Last update 11 July 2018Diplomatic missions
Level 1: Without special recommendations
Select passport type
Regular passport: visa not required
Diplomatic passport: visa not required
Official passport: visa not required
The Kingdom of Norway
Embassy of the Republic of Bulgaria in the Kingdom of Norway
Address: Tidemands gate 11, 0244 Oslo
Telephone: +47 22 55 40 40
Out-of-hours hotline: +47 48650093
Office hours: 08.30 - 17.30 h
Office hours of the Consular Service: Mon, Wed, Fri, 10:00 - 12:00 h.
E-mail: [email protected]
Norwegian Honorary Consulate General Sofia
Honorary Consul General
Address: 26-30, Bacho Kiro Str.
1000 Sofia, Bulgaria
Office: +359 2 4 177077
Mobile: +359 899 177 077
еmail: [email protected]
Norwegian krone (NOK)
It is recommended that upon arrival in the country passengers have local currency, as there are limited places for exchange and other currency is not accepted as payment.
Crime and security
The overall Crime rate in Norway is one of the lowest in Europe. However, it is recommended not to park in remote and unmarked places, not to leave personal belongings and luggage unattended in vehicles and public places. Especially for Oslo, travellers are advised to move with caution in the area around Central Station and to the east of it.
An increase in home burglaries during the holidays (Christmas, Easter, summer holidays) should be noted, and of vehicles in peak traffic hours.
National legislation is largely harmonised with EU legislation, since Norway is a Signatory of the EEA Agreement and the Schengen Agreement. However, Norway has some exceptions and in general, it should be known that only Norwegian law applies in the country. The possession, use and distribution of drugs is prohibited and, depending on the severity of the offense, it always leads to big fines and sentences, and for foreign nationals - to immediate expulsion, together with prohibition of residence in Norway for several years. The use of sexual services is also a criminal offense.
Imports of medical drugs, poisons, firearms, plants and exotic animals is prohibited.
For import of firearms, one must have prior authorisation by the customs authorities and present a valid hunting license.
In Norway, road conditions differ significantly from those in other countries and particularly in Bulgaria, due to the diverse and complex terrain (mountains, lakes and fjords) and – occasionally – rough terrains. Public transport (road and rail) in Norway is safe and the maintenance and condition of the national road and rail network, and of streets in the settlements, is generally good. In some mountain, forest and rural regions, road conditions are difficult, especially during winter and there the availability of roadside assistance is limited.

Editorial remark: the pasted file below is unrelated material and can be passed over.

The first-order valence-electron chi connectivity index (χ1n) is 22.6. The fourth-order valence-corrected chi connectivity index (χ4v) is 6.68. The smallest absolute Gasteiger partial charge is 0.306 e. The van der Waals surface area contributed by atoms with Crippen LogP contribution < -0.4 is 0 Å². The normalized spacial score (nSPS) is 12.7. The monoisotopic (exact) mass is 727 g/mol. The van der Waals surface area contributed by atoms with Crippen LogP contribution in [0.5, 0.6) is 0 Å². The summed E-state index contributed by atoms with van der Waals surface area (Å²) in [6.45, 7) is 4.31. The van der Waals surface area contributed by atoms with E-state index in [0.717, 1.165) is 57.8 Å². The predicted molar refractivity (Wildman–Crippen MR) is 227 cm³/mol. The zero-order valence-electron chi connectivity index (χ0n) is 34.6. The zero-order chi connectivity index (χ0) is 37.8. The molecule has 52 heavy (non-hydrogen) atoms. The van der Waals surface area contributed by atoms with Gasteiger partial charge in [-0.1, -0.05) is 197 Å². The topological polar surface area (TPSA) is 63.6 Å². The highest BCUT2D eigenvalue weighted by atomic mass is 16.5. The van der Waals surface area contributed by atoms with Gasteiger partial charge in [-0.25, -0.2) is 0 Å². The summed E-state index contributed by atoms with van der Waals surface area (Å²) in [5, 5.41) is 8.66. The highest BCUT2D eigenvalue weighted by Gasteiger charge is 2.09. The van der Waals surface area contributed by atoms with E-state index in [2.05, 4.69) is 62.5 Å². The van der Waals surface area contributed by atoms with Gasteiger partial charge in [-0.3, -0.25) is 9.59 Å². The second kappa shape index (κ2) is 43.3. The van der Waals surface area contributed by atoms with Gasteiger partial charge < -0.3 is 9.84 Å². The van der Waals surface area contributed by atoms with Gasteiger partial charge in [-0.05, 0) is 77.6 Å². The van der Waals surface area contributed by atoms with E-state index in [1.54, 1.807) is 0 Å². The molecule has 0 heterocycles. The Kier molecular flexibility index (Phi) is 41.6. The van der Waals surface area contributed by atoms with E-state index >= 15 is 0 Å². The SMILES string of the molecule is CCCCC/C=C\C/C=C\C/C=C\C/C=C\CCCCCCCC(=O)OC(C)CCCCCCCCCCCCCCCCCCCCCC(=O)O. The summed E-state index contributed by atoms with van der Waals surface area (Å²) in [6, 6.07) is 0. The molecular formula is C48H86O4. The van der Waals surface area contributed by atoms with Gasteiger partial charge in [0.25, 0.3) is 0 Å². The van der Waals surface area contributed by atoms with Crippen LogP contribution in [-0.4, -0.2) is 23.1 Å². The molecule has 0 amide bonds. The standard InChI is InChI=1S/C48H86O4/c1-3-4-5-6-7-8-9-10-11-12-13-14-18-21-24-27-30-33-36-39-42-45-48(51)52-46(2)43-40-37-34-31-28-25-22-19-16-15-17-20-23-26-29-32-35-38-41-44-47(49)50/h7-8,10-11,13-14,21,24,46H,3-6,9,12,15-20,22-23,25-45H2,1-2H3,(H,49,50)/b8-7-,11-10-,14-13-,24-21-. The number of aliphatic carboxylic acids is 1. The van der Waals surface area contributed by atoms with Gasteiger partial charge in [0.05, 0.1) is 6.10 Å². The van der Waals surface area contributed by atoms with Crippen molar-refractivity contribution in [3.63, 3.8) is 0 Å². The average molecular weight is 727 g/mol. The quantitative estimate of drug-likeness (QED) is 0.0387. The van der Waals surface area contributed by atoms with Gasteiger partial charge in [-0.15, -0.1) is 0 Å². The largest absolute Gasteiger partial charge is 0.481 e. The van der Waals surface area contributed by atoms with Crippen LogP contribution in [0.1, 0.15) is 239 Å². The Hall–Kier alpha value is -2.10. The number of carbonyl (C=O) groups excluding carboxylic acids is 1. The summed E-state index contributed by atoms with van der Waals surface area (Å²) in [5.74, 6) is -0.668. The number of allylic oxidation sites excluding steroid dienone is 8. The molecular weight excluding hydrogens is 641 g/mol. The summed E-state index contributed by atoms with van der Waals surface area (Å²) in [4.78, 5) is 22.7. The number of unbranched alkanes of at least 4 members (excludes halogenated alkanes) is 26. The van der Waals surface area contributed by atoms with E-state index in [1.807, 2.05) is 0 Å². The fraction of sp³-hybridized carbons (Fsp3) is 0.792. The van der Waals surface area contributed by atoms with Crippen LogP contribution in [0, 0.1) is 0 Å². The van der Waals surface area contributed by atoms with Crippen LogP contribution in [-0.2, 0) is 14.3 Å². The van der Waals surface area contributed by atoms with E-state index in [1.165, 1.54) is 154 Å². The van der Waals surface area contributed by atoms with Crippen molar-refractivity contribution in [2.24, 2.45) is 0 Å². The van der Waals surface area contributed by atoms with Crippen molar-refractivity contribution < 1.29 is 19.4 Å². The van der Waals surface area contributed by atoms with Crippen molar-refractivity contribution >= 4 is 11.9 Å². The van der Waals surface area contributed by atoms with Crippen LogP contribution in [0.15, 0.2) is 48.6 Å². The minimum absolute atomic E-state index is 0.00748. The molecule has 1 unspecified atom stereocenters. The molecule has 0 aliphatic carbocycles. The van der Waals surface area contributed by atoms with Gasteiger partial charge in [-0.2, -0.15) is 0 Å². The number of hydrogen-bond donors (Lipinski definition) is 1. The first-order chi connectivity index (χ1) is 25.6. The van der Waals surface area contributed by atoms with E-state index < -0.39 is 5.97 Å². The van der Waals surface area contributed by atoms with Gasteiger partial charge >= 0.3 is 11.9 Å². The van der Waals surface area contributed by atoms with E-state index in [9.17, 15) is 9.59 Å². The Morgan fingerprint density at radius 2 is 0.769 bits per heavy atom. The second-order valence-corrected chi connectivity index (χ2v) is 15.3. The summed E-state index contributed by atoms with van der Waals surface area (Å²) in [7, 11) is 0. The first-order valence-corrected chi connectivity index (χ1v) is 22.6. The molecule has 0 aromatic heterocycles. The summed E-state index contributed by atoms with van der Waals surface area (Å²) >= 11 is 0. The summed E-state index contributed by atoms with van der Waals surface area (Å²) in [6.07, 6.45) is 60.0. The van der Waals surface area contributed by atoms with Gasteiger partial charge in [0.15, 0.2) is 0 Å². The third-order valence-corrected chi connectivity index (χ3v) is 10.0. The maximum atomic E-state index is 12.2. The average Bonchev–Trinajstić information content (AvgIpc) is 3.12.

Many mountain roads are closed due to heavy snow from late autumn to late spring. With the exception of highways, most roads in Norway are bidirectional and in some places with many tunnels. The most difficult of all are roads in mountainous areas, due to steep slopes and numerous turns. On the narrowest roads, vehicles can overtake each other on specific extensions only, but drivers are tolerant.
Although the roads in Norway are regularly cleaned of snow, the use of winter tires is compulsory for all motor vehicles from November to April. Norwegian law requires motorists to always drive with lights on. In some but not all cases, main free pass roads are marked. Driving with belts on is compulsory for both drivers and passengers, including those sitting in the rear seats. Talking on the phonw while driving is not allowed, and violators are fined 1,300 kroner (about 170 EUR). Norway's maximum speed limit for the autobahn system is 100 km/h. Automatic cameras on roads are indicated by appropriate traffic signs, but they help drivers comply with speed limits, as these are often lower than in other European countries (due to complex terrain and severe weather conditions). Speeding is fined, and these fines are generally very high and are a percentage of declared income, but in more severe cases prison is also an option. Norway has one of the most stringent laws in Europe for driving under the influence of alcohol, providing heavy penalties for offenders, including fines, revocation of driver’s license, and in some cases, imprisonment. The permitted level of alcohol when driving is 0.2 per thousand. Checks for blood alcohol content are common. Driving under the influence of drugs and some medications is also pursued by law.
The Civil Aviation Authority of Norway operates in accordance with the International Civil Aviation Organisation (ICAO) and complies with aviation safety standards for the oversight of air carrier operations in Norway. Further information can be found on the FAA safety assessment web-site.